One of the main reason parasite loads are usually not horrific in animals in the wild is that the offspring of the parasite gets diluted out in the enviroment and only a small number ever get a chance to infect a host. This is not the case in captive situations. The volume we keep the animals in is small enough that any dilution effects are negligible. So even if the immune system was able to prevent reinfection of 999 out of a thousand (made up numbers), the infection rate would still be way above wild animals. Immune systems (in any animal) do not prevent 100% of infections even by items that have caused an immune response in the past.


snip "I think that, in nature, most animals have parasites but the infections don't become serious until the animal is weakened. I guess it is a matter of opinion if you should keep parasite-free or parasite-carrying animals really."

See my comments above.
In general, my personal opinion is that the animals that are losing weight or having problems gaining weight should at the very least be monitored and animals that are showing problems be treated to deal with the problem. Treatment may need to be held off until the animal is stable and has put on weight but animals that chronically lose weight should always be checked out and treated.

Ed



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Old 27th January 2005   #15
jesper
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Interesting point Ed - parasites in a closed system(from the parasite's perspective at least).

Ok - so conclusion is always treat an infected animal in a closed system(sounds like a good idea ).

The main issue would be how efficient the immuno system of a newt is to track down and kill adult parasites...Would the infestation reach a non-threatening steady state in a closed system or will it go rampant?

So why don't you zoo guys just treat all animals regularly? Or is the therapeutic window so narrow that it is a high-risc project??



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Old 27th January 2005   #16
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Just some additional info:
mebendazol(Vermox - Sweden) and fenbendazol(Panacur) is imidazolderivates that specifically affects nematodes by disturbing their glucose-absorption(i.e. they starve to death).
Very low amount of side-effects in general(humans) - not sure how newts respond though(Ed?).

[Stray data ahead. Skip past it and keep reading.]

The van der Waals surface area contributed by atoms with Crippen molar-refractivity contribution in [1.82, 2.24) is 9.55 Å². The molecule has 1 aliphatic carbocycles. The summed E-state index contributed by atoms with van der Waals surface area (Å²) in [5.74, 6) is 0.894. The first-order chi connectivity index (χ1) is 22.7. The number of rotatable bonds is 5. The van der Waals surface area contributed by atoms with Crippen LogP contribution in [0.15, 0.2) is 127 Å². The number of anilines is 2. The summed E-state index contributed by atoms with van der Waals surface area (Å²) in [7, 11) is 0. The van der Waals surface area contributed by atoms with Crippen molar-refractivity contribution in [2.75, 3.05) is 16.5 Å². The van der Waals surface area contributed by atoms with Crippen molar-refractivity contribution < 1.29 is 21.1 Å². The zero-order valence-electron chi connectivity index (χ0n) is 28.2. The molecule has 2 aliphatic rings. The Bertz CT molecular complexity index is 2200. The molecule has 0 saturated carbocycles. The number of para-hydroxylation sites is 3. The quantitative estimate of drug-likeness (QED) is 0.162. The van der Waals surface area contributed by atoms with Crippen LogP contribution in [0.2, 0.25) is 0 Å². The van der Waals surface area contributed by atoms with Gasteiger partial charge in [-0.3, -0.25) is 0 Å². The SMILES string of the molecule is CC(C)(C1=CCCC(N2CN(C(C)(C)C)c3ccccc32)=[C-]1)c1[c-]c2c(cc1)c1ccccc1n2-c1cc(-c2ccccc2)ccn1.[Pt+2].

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Old 27th January 2005   #17
edward
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There is some indication that the ..dazoles are not as nontoxic as was once was thought. There are some studies looking into the issues.
In general, most of the parasites that can reinfect the host continue to escalate in the numbers of larva that can be detected in the fecals in closed systems (at least in my experience). Parasites that require more than one host stage, tend to remain in a steady state unless we are providing secondary host allowing them to complete development (the establishment of invertebrate cultures in the enclosures).
We only treat the animals if necessary (at work we only treat the animals that are positive for a parasite load).

Ed



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Old 29th January 2005   #18
william
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Glad they put on some weight Pairs.



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Old 2nd March 2005   #19
dani
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this last week i saw a newt thinner than the thin one you have pictured here. sooooo sad. i had stopped into a pet store that is next to my bank, just to see what they had in stock for live foods. was checking out their paddletails and some frogs they had, when this little fella caught my eye. c.orientalis, very very tiny [just over two inches] and as i said, thinner than the newt pictured. it was in a tank with some small water frogs and a betta. i was appalled to say the least! never has this pet store had anything this unhealthy, as far as i have seen. anyway, i pointed out the sickly creature to a staff member i am acquainted with, and she was more upset about it than i was. apparently, there was no knowledge of any firebellies in the store and the belief is that this guy somehow got into the filter when they were last in stock, and has just reemerged. she quickly removed him to a small portable tank and took it upon herself to hand-feed him. having read enough of pet store newt ignorance, i gave her a few tidbits of info [ie, temp, careful refeeding, etc]. i was tempted to offer to take him home and care for him myself, but i just dont have the space.